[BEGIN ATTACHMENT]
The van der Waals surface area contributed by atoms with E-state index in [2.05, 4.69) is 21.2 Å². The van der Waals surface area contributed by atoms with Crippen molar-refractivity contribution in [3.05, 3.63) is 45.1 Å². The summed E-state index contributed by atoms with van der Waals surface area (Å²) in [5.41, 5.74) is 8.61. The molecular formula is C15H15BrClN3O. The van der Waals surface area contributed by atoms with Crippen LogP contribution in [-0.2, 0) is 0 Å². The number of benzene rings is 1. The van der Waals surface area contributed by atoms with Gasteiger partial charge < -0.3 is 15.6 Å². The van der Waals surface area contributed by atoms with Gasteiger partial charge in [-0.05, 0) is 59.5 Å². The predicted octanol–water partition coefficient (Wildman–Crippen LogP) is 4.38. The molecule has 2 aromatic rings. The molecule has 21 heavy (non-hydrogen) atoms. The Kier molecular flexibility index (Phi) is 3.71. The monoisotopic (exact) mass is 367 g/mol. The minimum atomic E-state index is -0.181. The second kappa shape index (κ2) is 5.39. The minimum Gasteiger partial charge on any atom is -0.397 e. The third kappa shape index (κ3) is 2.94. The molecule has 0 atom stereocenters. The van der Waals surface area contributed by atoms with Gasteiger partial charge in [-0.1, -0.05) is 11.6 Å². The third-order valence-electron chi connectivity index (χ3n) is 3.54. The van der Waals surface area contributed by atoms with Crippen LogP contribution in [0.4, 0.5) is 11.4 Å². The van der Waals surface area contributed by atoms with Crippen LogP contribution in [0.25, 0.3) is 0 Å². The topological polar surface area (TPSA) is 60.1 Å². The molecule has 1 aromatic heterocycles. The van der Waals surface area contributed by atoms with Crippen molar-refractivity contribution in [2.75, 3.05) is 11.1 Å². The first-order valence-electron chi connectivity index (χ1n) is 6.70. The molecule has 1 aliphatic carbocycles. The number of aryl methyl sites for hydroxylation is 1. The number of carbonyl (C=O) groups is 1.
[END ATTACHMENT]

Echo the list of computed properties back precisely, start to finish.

The van der Waals surface area contributed by atoms with E-state index in [2.05, 4.69) is 21.2 Å². The van der Waals surface area contributed by atoms with Crippen molar-refractivity contribution in [3.05, 3.63) is 45.1 Å². The summed E-state index contributed by atoms with van der Waals surface area (Å²) in [5.41, 5.74) is 8.61. The molecular formula is C15H15BrClN3O. The van der Waals surface area contributed by atoms with Crippen LogP contribution in [-0.2, 0) is 0 Å². The number of benzene rings is 1. The van der Waals surface area contributed by atoms with Gasteiger partial charge < -0.3 is 15.6 Å². The van der Waals surface area contributed by atoms with Gasteiger partial charge in [-0.05, 0) is 59.5 Å². The predicted octanol–water partition coefficient (Wildman–Crippen LogP) is 4.38. The molecule has 2 aromatic rings. The molecule has 21 heavy (non-hydrogen) atoms. The Kier molecular flexibility index (Phi) is 3.71. The monoisotopic (exact) mass is 367 g/mol. The minimum atomic E-state index is -0.181. The second kappa shape index (κ2) is 5.39. The minimum Gasteiger partial charge on any atom is -0.397 e. The third kappa shape index (κ3) is 2.94. The molecule has 0 atom stereocenters. The van der Waals surface area contributed by atoms with Gasteiger partial charge in [-0.1, -0.05) is 11.6 Å². The third-order valence-electron chi connectivity index (χ3n) is 3.54. The van der Waals surface area contributed by atoms with Crippen LogP contribution in [0.4, 0.5) is 11.4 Å². The van der Waals surface area contributed by atoms with Crippen LogP contribution in [0.25, 0.3) is 0 Å². The topological polar surface area (TPSA) is 60.1 Å². The molecule has 1 aromatic heterocycles. The van der Waals surface area contributed by atoms with Crippen molar-refractivity contribution in [2.75, 3.05) is 11.1 Å². The first-order valence-electron chi connectivity index (χ1n) is 6.70. The molecule has 1 aliphatic carbocycles. The number of aryl methyl sites for hydroxylation is 1. The number of carbonyl (C=O) groups is 1.